It remains to be seen whether that strategy will be successful. But Hsu asserted that one “important” shift brought about by the protests will be “impossible to roll back,” “no matter what happens.”
Individual citizens now understand that there is a good probability that others may join their resistance, according to Hsu.
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Buy Now Pay Later Revenue Up 78% Despite Unparalleled Inflation
Inflation reached a 40-year high this year, yet it didn’t stop the famous Black Friday. Last Friday’s discount frenzy broke the previous record by selling $9.12 billion in merchandise, outperforming the previous year by 2.3%. However, compared to other years, that sales record’s structure is somewhat different. The growth of credit and buy-now-pay-later (BNPL) services seems to have offset the inflationary pressure.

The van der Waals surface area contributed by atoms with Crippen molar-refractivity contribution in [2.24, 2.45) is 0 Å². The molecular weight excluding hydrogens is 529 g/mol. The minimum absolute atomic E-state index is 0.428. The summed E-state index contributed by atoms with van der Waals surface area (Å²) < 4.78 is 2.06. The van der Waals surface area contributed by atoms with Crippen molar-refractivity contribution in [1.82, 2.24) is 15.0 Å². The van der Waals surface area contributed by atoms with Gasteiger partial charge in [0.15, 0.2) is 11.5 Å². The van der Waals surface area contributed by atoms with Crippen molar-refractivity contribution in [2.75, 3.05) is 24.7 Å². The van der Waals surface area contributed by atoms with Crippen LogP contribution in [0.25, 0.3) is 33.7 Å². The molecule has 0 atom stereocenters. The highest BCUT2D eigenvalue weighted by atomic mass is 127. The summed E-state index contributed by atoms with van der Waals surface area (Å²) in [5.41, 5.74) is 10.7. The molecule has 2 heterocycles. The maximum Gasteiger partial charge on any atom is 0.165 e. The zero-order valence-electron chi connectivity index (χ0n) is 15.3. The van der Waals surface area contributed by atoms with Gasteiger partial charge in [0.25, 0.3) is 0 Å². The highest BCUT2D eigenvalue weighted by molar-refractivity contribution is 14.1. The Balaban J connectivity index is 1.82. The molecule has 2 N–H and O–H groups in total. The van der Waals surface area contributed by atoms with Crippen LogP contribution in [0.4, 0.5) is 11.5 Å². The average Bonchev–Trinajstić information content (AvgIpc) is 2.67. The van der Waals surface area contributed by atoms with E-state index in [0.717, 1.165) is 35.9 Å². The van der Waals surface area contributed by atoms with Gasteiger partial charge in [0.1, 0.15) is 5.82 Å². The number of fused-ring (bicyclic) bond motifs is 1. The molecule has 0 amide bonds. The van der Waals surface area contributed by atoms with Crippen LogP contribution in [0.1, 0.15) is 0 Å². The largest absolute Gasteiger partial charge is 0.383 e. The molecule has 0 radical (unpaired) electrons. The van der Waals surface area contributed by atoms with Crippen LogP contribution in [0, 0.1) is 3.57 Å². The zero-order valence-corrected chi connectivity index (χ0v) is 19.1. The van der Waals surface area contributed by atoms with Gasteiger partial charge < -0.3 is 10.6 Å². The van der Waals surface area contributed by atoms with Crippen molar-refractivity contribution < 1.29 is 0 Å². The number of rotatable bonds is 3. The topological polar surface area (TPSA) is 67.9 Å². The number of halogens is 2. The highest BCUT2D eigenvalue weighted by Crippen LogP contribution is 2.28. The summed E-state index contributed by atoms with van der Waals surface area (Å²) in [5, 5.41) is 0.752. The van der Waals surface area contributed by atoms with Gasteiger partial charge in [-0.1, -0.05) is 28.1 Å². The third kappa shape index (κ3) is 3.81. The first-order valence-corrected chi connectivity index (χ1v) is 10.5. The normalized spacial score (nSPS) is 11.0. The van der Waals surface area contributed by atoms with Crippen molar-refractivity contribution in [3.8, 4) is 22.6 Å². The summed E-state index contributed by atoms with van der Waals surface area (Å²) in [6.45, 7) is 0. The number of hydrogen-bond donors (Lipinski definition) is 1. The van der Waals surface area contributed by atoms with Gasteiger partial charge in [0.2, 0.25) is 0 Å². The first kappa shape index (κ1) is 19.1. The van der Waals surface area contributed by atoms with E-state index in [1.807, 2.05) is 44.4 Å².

Beyond All Expectations, Black Friday Week
The data from Adobe Analytics collected on Saturday shows that customers used eCommerce more than ever before. One example is the $3.36 billion in sales that Shopify Merchants achieved on Black Friday, shattering previous records. Buy-now-pay-later (BNPL) programs like Zip, Afterpay, Affirm, and PayPal’s Pay-in-4 have been enthusiastically adopted by consumers.
In the week of Nov. 19–25, point-of-sale loans climbed by 78%, and BNPL income increased by 81% from the previous week. Contrary to October, online sales increased by almost 200% in the following categories: toys accounted for the highest increase at 285%, followed by audio equipment (230%), electronics (221%), smart homes (271%), and fitness equipment (218%).